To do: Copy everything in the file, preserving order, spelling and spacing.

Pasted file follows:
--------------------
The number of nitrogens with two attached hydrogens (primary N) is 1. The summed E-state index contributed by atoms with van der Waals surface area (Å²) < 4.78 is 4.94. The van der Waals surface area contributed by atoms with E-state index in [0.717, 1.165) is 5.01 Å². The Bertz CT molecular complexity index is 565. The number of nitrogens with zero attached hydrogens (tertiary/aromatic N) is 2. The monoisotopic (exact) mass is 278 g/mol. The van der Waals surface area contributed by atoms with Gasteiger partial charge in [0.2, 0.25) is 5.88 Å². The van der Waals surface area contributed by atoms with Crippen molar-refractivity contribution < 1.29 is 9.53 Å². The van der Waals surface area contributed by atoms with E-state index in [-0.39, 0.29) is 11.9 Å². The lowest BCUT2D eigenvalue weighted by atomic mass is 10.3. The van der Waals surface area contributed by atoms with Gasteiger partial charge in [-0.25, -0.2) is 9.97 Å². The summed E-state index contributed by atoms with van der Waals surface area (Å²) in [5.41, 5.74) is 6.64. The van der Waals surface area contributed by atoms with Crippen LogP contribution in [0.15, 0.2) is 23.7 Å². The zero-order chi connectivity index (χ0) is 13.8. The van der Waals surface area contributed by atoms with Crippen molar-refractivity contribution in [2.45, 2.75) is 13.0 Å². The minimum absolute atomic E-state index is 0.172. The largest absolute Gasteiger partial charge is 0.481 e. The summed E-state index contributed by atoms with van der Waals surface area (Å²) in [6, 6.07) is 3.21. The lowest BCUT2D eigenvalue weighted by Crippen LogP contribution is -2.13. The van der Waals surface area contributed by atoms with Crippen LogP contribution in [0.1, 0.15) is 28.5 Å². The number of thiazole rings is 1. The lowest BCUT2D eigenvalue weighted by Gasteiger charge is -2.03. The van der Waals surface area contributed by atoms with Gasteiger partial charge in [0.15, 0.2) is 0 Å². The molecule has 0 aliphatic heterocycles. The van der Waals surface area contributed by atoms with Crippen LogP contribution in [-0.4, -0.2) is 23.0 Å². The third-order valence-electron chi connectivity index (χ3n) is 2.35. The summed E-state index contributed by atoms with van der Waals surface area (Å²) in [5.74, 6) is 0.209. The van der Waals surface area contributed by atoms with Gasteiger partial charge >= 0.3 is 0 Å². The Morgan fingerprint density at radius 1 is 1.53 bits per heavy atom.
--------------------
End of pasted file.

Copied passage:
The number of nitrogens with two attached hydrogens (primary N) is 1. The summed E-state index contributed by atoms with van der Waals surface area (Å²) < 4.78 is 4.94. The van der Waals surface area contributed by atoms with E-state index in [0.717, 1.165) is 5.01 Å². The Bertz CT molecular complexity index is 565. The number of nitrogens with zero attached hydrogens (tertiary/aromatic N) is 2. The monoisotopic (exact) mass is 278 g/mol. The van der Waals surface area contributed by atoms with Gasteiger partial charge in [0.2, 0.25) is 5.88 Å². The van der Waals surface area contributed by atoms with Crippen molar-refractivity contribution < 1.29 is 9.53 Å². The van der Waals surface area contributed by atoms with E-state index in [-0.39, 0.29) is 11.9 Å². The lowest BCUT2D eigenvalue weighted by atomic mass is 10.3. The van der Waals surface area contributed by atoms with Gasteiger partial charge in [-0.25, -0.2) is 9.97 Å². The summed E-state index contributed by atoms with van der Waals surface area (Å²) in [5.41, 5.74) is 6.64. The van der Waals surface area contributed by atoms with Crippen LogP contribution in [0.15, 0.2) is 23.7 Å². The zero-order chi connectivity index (χ0) is 13.8. The van der Waals surface area contributed by atoms with Crippen molar-refractivity contribution in [2.45, 2.75) is 13.0 Å². The minimum absolute atomic E-state index is 0.172. The largest absolute Gasteiger partial charge is 0.481 e. The summed E-state index contributed by atoms with van der Waals surface area (Å²) in [6, 6.07) is 3.21. The lowest BCUT2D eigenvalue weighted by Crippen LogP contribution is -2.13. The van der Waals surface area contributed by atoms with Crippen LogP contribution in [0.1, 0.15) is 28.5 Å². The number of thiazole rings is 1. The lowest BCUT2D eigenvalue weighted by Gasteiger charge is -2.03. The van der Waals surface area contributed by atoms with Gasteiger partial charge in [0.15, 0.2) is 0 Å². The molecule has 0 aliphatic heterocycles. The van der Waals surface area contributed by atoms with Crippen LogP contribution in [-0.4, -0.2) is 23.0 Å². The third-order valence-electron chi connectivity index (χ3n) is 2.35. The summed E-state index contributed by atoms with van der Waals surface area (Å²) in [5.74, 6) is 0.209. The van der Waals surface area contributed by atoms with Gasteiger partial charge >= 0.3 is 0 Å². The Morgan fingerprint density at radius 1 is 1.53 bits per heavy atom.